A limestone statue of the cat goddess Bastet discovered in Alexandria, Egypt.
Photo: courtesy of Egypt's Supreme Council of Antiquities.
temple dedicated to an ancient Egyptian cat goddess have been discovered by archaeologists near Alexandria's train station, the Supreme Council of Antiquities said today.
Possibly pointing to the long-sought location of Alexandria's royal quarters, the ruins of the Ptolemaic-era building have been unearthed at the Kom el Dikka area in the Mediterranean city founded by Alexander the Great around 331 B.C.
The temple remains, 60 metres (200 feet) in height and 15 meters (49 feet) wide, are thought to belong to Queen Berenike II, wife of king Ptolemy III (246-222 B.C.).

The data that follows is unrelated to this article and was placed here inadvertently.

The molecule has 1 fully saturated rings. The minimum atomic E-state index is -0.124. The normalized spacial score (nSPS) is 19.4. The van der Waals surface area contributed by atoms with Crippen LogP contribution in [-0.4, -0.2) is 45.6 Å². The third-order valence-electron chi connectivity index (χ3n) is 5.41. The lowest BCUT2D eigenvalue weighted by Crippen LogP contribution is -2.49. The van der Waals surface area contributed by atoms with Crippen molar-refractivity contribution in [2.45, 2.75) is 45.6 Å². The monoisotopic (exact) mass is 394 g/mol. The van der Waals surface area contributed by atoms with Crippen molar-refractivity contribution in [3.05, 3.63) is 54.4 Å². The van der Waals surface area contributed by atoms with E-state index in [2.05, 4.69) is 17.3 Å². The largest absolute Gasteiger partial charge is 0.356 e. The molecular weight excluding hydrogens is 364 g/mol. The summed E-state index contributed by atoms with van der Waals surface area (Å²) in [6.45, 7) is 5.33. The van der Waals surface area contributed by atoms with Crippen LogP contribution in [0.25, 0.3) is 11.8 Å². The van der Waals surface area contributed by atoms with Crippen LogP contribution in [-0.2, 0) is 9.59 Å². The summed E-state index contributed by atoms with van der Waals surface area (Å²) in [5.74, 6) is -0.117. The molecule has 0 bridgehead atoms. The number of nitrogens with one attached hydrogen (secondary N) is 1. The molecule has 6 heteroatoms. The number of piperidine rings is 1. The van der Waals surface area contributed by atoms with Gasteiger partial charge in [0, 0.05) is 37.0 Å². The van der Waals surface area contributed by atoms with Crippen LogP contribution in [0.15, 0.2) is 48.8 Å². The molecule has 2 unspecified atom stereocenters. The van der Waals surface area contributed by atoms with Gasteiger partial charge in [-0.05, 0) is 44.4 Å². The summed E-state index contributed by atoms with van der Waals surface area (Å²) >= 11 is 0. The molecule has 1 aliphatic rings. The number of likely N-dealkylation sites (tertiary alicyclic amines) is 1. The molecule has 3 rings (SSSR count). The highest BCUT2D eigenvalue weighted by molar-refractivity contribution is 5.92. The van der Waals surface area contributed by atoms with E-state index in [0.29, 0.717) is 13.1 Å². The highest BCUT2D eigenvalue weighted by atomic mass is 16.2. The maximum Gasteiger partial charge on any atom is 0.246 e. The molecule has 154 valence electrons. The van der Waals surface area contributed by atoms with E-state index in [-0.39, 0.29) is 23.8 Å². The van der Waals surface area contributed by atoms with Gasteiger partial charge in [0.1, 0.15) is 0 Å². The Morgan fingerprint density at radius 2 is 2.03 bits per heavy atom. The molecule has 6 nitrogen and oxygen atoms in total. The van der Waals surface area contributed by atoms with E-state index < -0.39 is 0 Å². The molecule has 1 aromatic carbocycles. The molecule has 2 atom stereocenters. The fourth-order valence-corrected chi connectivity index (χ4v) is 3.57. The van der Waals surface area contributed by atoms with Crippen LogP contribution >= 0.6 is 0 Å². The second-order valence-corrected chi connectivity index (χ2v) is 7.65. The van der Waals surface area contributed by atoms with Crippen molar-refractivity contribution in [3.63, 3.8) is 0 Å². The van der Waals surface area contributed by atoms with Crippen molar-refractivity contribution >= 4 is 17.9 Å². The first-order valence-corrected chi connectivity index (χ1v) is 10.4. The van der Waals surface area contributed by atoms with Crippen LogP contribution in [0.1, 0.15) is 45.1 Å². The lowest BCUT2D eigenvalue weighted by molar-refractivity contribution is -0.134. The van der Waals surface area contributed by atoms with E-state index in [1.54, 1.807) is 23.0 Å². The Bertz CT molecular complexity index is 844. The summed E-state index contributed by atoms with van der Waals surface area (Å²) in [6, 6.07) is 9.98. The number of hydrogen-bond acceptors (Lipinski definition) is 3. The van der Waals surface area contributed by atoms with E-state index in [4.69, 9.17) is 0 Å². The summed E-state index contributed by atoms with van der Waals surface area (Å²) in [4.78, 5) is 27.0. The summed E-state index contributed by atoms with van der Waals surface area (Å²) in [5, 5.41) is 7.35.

At the site, the archaeologists, led by Dr. Mohamed Abdel Maqsoud, Head of Antiquities of Lower Egypt, also unearthed a cachette of 600 Ptolemaic statues.
The large collection contained many statue representations of the cat goddess Bastet, suggesting that the temple was dedicated to the deity and that its worship continued even after the decline of the Pharaohs, when the Hellenistic Egyptians associated her with their own Greek deity Artemis.